My friend succeeded in his mission, but in reality, the car turned out to be serious overkill. Most dates decided on an encore based on substance of the discussion and experience. By the time the car was retrieved from six blocks away, they were too tired to notice. If he hadn’t succeeded quickly enough, his car and rent payments would have sunk him and he would have been forever a sad bachelor.
Some entrepreneurs I speak to tout several benefits of in-house manufacturing, which include; independence from contract manufacturers, flexible production and inventory planning, ability to customize and produce different Skus e.g., seasonal products, branding reasons e.g., supply chain control. In my view, when put into perspective, these benefits often aren’t “must-haves” for smaller companies. Fixed costs hog cash, increase pressure to “grow now”, reduce nimbleness and can generate negative retained earnings. I encourage companies to avoid piling up fixed costs before investigating cheaper (maybe not as convenient) alternatives.
A few weeks ago, Instacart, the grocery delivery service provider, announced that 40% of its business had achieved profitability…at the unit economic level. According to the Bloomberg article, Instacart has raised $275mm in equity since its founding in 2012. This story is the perfect case study to conclude our unit economics discussion.
Unit economics and profitability
Last week we defined unit economics as a measure of viability of a business based on a single unit. The idea is that profitability at the unit level is scalable e.g., through broader distribution. When evaluating a business opportunity, entrepreneurs need to understand the unit of sale, its pricing, cost and the pattern of scalability beyond Unit 1. I will illustrate differences among the first three parameters using businesses I frequently analyze.
- Unit of sale
- Manufacturing (food / beverage) – Widget e.g., water bottle
- Infrastructure (digital media / restaurants) – Digital: Sponsorship contract. Restaurants: Single location
- Internet (marketplaces) – Single subscriber / customer
- Manufacturing – Price per widget
- Infrastructure – Average size of contract or ticket
- Internet – Revenue over lifetime of a single user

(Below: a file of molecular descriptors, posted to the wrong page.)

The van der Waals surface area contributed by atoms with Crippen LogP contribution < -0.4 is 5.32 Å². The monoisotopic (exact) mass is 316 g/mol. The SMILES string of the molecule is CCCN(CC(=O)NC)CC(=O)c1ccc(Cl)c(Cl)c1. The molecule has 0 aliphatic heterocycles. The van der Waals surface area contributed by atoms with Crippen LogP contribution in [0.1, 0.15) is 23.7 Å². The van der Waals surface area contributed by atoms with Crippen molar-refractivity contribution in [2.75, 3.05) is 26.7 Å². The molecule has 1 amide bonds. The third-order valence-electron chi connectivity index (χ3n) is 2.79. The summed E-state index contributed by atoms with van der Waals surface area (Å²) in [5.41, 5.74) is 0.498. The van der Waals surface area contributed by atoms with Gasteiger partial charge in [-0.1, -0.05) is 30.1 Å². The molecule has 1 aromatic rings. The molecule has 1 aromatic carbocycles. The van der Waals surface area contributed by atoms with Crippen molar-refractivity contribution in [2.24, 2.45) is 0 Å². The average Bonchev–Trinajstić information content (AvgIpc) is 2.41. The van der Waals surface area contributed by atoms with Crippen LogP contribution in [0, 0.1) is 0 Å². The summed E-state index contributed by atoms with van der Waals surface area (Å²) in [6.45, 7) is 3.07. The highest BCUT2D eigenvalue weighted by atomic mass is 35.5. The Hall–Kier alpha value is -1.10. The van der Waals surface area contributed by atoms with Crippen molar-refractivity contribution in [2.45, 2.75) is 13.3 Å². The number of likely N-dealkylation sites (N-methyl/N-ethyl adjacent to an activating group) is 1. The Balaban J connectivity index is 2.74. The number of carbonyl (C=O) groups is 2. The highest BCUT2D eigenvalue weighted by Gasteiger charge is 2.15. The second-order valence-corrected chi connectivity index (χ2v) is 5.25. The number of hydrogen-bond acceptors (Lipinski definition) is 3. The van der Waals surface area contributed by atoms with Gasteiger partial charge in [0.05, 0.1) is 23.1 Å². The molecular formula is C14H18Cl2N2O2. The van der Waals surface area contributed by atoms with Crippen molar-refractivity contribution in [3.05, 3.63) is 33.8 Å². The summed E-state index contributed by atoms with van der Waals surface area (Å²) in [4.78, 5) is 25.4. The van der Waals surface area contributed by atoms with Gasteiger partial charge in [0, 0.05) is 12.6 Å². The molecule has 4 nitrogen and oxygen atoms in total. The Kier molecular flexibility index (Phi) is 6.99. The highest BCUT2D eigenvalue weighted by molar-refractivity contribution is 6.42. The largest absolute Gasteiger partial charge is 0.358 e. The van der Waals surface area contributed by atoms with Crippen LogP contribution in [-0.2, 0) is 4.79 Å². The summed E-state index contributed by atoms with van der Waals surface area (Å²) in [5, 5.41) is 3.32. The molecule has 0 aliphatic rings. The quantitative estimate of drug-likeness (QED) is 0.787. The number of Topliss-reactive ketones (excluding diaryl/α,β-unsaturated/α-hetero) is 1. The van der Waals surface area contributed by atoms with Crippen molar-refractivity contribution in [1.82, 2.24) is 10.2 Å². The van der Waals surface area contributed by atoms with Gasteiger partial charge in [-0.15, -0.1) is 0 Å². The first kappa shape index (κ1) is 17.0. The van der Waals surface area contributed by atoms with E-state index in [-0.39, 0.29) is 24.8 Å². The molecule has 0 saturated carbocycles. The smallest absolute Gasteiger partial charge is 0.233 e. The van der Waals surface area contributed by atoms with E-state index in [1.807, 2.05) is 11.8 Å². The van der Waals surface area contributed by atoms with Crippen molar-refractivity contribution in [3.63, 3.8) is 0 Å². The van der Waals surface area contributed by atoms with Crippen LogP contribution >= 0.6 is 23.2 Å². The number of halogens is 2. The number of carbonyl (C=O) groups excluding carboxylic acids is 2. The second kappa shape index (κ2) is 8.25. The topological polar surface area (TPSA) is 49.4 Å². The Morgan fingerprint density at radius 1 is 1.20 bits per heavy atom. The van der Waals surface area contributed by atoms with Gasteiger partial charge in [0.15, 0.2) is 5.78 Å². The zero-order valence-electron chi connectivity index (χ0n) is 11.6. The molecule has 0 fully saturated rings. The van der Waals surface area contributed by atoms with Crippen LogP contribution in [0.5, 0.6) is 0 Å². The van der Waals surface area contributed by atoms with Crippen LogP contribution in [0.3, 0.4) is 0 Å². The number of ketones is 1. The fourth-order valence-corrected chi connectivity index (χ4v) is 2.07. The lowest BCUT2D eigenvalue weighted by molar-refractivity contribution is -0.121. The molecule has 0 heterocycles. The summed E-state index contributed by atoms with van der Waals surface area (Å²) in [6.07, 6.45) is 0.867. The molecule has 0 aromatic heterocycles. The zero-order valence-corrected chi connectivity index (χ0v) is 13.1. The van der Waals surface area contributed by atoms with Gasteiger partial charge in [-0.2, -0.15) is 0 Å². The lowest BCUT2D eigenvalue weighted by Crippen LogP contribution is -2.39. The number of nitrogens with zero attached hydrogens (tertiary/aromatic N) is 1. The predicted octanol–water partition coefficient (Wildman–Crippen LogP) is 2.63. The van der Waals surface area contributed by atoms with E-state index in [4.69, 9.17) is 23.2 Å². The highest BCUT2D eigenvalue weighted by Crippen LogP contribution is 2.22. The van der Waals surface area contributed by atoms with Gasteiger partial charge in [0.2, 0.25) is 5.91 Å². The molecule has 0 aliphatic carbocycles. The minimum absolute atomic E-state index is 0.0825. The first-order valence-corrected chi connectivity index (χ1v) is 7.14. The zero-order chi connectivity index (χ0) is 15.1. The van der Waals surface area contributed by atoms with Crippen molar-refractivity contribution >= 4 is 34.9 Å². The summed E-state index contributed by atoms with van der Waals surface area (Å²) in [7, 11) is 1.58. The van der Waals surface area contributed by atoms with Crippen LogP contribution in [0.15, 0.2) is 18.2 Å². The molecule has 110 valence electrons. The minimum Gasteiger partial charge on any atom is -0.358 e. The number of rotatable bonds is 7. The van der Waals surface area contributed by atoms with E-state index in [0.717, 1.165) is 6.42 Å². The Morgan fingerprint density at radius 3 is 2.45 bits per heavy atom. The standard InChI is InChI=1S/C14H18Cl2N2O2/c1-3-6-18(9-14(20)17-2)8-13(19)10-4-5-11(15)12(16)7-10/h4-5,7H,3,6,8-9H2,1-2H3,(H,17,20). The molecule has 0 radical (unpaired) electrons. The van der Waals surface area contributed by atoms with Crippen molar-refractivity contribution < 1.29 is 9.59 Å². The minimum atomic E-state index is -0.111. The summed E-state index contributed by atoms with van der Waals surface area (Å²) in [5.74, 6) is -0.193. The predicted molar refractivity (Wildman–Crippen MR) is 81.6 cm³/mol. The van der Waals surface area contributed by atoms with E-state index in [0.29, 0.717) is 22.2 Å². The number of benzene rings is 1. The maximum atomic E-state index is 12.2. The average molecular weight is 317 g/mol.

- Manufacturing – Direct variable cost: Ingredients, labor, packaging
- Infrastructure – Fixed plus variable: Digital: Production equipment, Studio space, talent etc. Restaurants: Mark-up, Occupancy, Labor etc.
- Internet – Acquisition plus servicing cost per user
Margin improves through adjustments to price or cost. Instacart’s challenge was that “…it costs much more to deliver an order than the $5.99 it charges shoppers, but customers are unwilling to pay more.” With the price lever unavailable, Instacart resorted to changing its entire revenue model (basically a new business) and reducing labor costs (potential issues with quality and productivity).
My takeaway is that companies generating losses at the unit level will face difficulty achieving profitability unless there is a very easy path. Failure could be a simple result of customers refusing to pay more.
Unit economics and valuation
The fundamental value of a business is dependent on its ability to generate future positive net cash flows (there are no exceptions). Because of uncertainty, future cash flows are discounted to today’s value by some factor. Under the discount model, a business like Instacart will face critical challenges:
- The longer the business loses money at the unit level, the more funding (negative cash flows) it needs upfront and the more future positive cash flows required to become net positive. Factoring in discount rates, the nominal value of these future cash flows could be astronomical
- A business that is not profitable at the unit level will likely attract investors with high internal hurdle rates. High hurdle rates position investors to claim a high proportion of future positive cash flows in high-risk businesses, often at the operators’ expense
- Negative unit economics can drive temporary high revenue growth. However, as prospects of translating the revenue into positive net cash flows dwindle, investors will pull the plug
The takeaway is that negative unit economics can severely cripple a business’ ability to generate meaningful returns for its shareholders.